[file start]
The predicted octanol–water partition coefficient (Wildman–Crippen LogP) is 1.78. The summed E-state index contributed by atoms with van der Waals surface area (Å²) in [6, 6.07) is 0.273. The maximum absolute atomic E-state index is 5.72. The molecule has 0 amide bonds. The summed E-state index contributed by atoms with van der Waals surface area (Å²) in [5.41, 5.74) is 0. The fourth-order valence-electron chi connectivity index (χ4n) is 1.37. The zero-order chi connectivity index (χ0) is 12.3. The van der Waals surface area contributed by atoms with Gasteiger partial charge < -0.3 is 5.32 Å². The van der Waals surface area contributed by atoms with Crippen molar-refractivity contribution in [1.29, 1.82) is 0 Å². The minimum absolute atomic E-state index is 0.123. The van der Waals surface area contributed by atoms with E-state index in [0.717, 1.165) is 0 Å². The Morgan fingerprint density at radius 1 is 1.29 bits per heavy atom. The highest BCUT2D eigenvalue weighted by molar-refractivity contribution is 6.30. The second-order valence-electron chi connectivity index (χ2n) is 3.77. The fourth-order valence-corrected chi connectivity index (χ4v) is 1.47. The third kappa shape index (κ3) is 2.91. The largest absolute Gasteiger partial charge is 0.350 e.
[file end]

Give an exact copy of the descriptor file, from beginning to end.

The predicted octanol–water partition coefficient (Wildman–Crippen LogP) is 1.78. The summed E-state index contributed by atoms with van der Waals surface area (Å²) in [6, 6.07) is 0.273. The maximum absolute atomic E-state index is 5.72. The molecule has 0 amide bonds. The summed E-state index contributed by atoms with van der Waals surface area (Å²) in [5.41, 5.74) is 0. The fourth-order valence-electron chi connectivity index (χ4n) is 1.37. The zero-order chi connectivity index (χ0) is 12.3. The van der Waals surface area contributed by atoms with Gasteiger partial charge < -0.3 is 5.32 Å². The van der Waals surface area contributed by atoms with Crippen molar-refractivity contribution in [1.29, 1.82) is 0 Å². The minimum absolute atomic E-state index is 0.123. The van der Waals surface area contributed by atoms with E-state index in [0.717, 1.165) is 0 Å². The Morgan fingerprint density at radius 1 is 1.29 bits per heavy atom. The highest BCUT2D eigenvalue weighted by molar-refractivity contribution is 6.30. The second-order valence-electron chi connectivity index (χ2n) is 3.77. The fourth-order valence-corrected chi connectivity index (χ4v) is 1.47. The third kappa shape index (κ3) is 2.91. The largest absolute Gasteiger partial charge is 0.350 e.